Reed Hastings, co-CEO of Netflix, speaks during the 2021 Milken Institute Global Conference in Beverly Hills, California, United States, October 18, 2021.

David Swanson | Reuters

At the end of 2020, Disney significantly increased its worldwide estimate of Disney+ subscribers by the end of 2024, projecting between 230 million and 260 million. (The old range was 60 million to 90 million.)

Given Netflix’s low first-quarter subscriber forecast, it’s plausible that Disney won’t hit its new target. This could cause investors to downgrade further on streaming – making NBCUniversal’s decision to live with billions of dollars in short-term losses from Peacock much more questionable strategically.

Possible solutions

Bob Iger, Chairman and CEO of The Walt Disney Company.

Katie Kramer | CNBC

It seems inevitable that some streaming services will eventually team up and offer products together at a discount. Once this begins, bundles can expand, encompassing more services.

Bundle streaming with other benefits. Another idea is for companies, such as Disney or Comcast, to offer Amazon Prime-like services, including streaming subscriptions along with other corporate offers, such as discounts on theme parks and merchandise.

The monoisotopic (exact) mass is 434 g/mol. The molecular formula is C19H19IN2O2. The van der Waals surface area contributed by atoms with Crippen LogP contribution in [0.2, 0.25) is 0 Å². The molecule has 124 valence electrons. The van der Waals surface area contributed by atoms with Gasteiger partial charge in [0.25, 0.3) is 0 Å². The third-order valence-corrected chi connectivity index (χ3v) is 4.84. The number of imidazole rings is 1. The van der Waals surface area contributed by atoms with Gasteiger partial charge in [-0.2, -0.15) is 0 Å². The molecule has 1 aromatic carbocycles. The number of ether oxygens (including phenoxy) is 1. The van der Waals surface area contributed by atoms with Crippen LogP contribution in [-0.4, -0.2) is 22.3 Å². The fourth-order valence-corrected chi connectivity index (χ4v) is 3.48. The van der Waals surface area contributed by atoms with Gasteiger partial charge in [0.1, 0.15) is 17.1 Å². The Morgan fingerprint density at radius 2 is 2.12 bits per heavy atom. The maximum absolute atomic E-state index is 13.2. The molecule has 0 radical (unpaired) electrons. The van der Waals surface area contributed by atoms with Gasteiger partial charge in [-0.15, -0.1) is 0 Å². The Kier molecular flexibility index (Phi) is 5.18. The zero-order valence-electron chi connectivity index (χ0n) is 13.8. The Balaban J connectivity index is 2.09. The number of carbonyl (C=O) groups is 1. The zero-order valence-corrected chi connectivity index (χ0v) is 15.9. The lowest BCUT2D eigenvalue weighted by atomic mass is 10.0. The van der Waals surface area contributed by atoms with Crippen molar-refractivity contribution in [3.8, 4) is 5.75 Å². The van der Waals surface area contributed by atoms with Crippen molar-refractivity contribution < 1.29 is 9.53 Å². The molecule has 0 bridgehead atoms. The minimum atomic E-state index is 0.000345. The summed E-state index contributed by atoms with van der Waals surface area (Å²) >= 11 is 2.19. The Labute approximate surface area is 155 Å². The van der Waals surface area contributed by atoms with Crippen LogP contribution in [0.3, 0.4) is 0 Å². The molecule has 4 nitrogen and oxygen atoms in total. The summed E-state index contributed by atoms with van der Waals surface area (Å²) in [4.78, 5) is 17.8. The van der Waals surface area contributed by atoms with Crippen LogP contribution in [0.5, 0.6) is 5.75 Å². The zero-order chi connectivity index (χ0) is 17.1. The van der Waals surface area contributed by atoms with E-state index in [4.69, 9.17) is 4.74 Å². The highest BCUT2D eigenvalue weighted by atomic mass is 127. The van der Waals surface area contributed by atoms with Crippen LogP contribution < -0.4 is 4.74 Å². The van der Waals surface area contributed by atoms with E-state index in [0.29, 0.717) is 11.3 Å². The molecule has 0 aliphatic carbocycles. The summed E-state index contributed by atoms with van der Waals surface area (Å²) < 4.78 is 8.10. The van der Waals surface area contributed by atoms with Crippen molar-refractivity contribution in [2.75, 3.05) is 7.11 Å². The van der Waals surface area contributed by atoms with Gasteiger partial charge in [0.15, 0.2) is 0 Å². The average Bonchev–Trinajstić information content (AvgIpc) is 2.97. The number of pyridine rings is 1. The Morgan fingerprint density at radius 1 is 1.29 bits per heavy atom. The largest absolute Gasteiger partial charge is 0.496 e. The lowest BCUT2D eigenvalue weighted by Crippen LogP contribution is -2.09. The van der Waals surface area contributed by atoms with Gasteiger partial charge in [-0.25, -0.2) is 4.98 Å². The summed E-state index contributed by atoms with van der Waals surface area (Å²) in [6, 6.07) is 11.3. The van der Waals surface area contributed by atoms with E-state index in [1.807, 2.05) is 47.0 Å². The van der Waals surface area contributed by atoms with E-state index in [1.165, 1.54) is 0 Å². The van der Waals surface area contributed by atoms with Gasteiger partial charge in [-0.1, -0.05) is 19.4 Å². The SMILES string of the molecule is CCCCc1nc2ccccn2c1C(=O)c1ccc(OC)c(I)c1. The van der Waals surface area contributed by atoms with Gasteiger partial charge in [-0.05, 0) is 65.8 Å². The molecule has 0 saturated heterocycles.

An annual “Disney Prime” service that included Disney World discounts could theoretically reduce churn, which can be valuable for a company whose stock still trades heavily on streaming numbers. Disney considered the concept, according to a person familiar with the matter, but decided that watching streaming videos was too disconnected from buying toys or going to theme parks to make sense.

Bundle streaming with third-party products. A third idea is to think outside the box with bundling and include streaming subscriptions as part of larger packages, including some that involve third-party products. While television has always been associated only with television, due to the wholesale cable model, digital distribution theoretically allows for all sorts of wacky subscription packages. Streaming services can be bundled with Digital Media or Doordash or Stitch Fix or any other monthly subscription available.

Game. Finally, media companies can follow Netflix’s lead and try to shift investor narrative to gaming. It got a little tougher after Microsoft agreed to buy Activision Blizzard this month for $69 billion, but a big acquisition for a legacy media company like Comcast or Disney would go a long way toward building a mobile game presence. Acquiring Take-Two Interactive (which itself is trying to strengthen itself after agreeing to buy Zynga for $12.7 billion) or Electronic Arts are two potential options. But it’s still unclear if Disney or Comcast want to go in that direction.

“I don’t think, in most cases, there are synergies to be gained from an entertainment company buying them,” Iger says why the media didn’t buy big game companies.

The first phase is over. It’s time for phase two, whatever it is.

If all else fails, there’s always the metaverse.